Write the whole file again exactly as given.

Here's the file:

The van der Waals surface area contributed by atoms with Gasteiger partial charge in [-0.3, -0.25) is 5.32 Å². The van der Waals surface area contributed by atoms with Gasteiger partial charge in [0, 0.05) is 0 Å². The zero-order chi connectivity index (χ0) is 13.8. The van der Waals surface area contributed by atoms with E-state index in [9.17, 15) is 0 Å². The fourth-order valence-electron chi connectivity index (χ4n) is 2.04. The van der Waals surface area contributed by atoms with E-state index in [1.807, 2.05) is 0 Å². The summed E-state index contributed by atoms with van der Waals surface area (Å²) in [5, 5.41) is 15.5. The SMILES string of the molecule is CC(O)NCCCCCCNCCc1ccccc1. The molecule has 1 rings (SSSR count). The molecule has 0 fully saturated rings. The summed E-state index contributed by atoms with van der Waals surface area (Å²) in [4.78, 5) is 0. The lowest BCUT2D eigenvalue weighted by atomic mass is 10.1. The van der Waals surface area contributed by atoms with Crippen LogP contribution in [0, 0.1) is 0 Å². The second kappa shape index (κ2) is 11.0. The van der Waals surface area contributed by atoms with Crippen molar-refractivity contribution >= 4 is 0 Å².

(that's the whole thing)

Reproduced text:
The van der Waals surface area contributed by atoms with Gasteiger partial charge in [-0.3, -0.25) is 5.32 Å². The van der Waals surface area contributed by atoms with Gasteiger partial charge in [0, 0.05) is 0 Å². The zero-order chi connectivity index (χ0) is 13.8. The van der Waals surface area contributed by atoms with E-state index in [9.17, 15) is 0 Å². The fourth-order valence-electron chi connectivity index (χ4n) is 2.04. The van der Waals surface area contributed by atoms with E-state index in [1.807, 2.05) is 0 Å². The summed E-state index contributed by atoms with van der Waals surface area (Å²) in [5, 5.41) is 15.5. The SMILES string of the molecule is CC(O)NCCCCCCNCCc1ccccc1. The molecule has 1 rings (SSSR count). The molecule has 0 fully saturated rings. The summed E-state index contributed by atoms with van der Waals surface area (Å²) in [4.78, 5) is 0. The lowest BCUT2D eigenvalue weighted by atomic mass is 10.1. The van der Waals surface area contributed by atoms with Crippen LogP contribution in [0, 0.1) is 0 Å². The second kappa shape index (κ2) is 11.0. The van der Waals surface area contributed by atoms with Crippen molar-refractivity contribution >= 4 is 0 Å².